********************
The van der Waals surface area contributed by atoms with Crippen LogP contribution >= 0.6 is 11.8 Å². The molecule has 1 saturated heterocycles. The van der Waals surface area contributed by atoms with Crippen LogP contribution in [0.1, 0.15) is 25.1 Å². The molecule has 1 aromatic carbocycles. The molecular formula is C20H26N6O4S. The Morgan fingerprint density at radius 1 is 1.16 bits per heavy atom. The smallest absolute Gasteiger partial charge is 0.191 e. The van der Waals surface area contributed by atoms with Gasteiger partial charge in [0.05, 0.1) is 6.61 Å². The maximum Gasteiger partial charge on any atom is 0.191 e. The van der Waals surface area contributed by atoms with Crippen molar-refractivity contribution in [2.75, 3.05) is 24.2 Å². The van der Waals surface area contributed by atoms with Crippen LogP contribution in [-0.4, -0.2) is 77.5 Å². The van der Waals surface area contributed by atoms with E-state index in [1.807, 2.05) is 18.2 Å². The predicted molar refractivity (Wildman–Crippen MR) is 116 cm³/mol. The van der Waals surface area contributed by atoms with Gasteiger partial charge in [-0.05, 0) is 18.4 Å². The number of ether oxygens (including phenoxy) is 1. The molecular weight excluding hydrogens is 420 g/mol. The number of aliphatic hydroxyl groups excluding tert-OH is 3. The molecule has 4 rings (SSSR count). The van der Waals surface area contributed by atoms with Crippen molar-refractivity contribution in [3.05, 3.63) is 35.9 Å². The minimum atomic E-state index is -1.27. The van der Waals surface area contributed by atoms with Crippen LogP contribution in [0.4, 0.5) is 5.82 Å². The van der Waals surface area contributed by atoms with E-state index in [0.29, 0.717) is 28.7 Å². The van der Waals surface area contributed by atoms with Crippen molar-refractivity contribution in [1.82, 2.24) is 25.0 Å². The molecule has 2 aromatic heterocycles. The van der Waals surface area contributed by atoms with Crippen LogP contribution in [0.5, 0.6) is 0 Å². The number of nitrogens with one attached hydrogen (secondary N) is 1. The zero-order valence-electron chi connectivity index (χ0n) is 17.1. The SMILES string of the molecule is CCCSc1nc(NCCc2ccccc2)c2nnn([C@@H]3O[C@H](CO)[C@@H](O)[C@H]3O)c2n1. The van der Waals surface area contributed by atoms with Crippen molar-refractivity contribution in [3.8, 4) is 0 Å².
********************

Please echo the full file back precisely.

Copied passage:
The van der Waals surface area contributed by atoms with Crippen LogP contribution >= 0.6 is 11.8 Å². The molecule has 1 saturated heterocycles. The van der Waals surface area contributed by atoms with Crippen LogP contribution in [0.1, 0.15) is 25.1 Å². The molecule has 1 aromatic carbocycles. The molecular formula is C20H26N6O4S. The Morgan fingerprint density at radius 1 is 1.16 bits per heavy atom. The smallest absolute Gasteiger partial charge is 0.191 e. The van der Waals surface area contributed by atoms with Gasteiger partial charge in [0.05, 0.1) is 6.61 Å². The maximum Gasteiger partial charge on any atom is 0.191 e. The van der Waals surface area contributed by atoms with Crippen molar-refractivity contribution in [2.75, 3.05) is 24.2 Å². The van der Waals surface area contributed by atoms with Crippen LogP contribution in [-0.4, -0.2) is 77.5 Å². The van der Waals surface area contributed by atoms with E-state index in [1.807, 2.05) is 18.2 Å². The predicted molar refractivity (Wildman–Crippen MR) is 116 cm³/mol. The van der Waals surface area contributed by atoms with Gasteiger partial charge in [-0.05, 0) is 18.4 Å². The number of ether oxygens (including phenoxy) is 1. The molecular weight excluding hydrogens is 420 g/mol. The number of aliphatic hydroxyl groups excluding tert-OH is 3. The molecule has 4 rings (SSSR count). The van der Waals surface area contributed by atoms with Crippen molar-refractivity contribution in [3.05, 3.63) is 35.9 Å². The minimum atomic E-state index is -1.27. The van der Waals surface area contributed by atoms with Crippen LogP contribution in [0.4, 0.5) is 5.82 Å². The van der Waals surface area contributed by atoms with E-state index in [0.29, 0.717) is 28.7 Å². The van der Waals surface area contributed by atoms with Crippen molar-refractivity contribution in [1.82, 2.24) is 25.0 Å². The molecule has 2 aromatic heterocycles. The van der Waals surface area contributed by atoms with Crippen LogP contribution in [0.5, 0.6) is 0 Å². The number of nitrogens with one attached hydrogen (secondary N) is 1. The zero-order valence-electron chi connectivity index (χ0n) is 17.1. The SMILES string of the molecule is CCCSc1nc(NCCc2ccccc2)c2nnn([C@@H]3O[C@H](CO)[C@@H](O)[C@H]3O)c2n1. The van der Waals surface area contributed by atoms with Crippen molar-refractivity contribution in [3.8, 4) is 0 Å².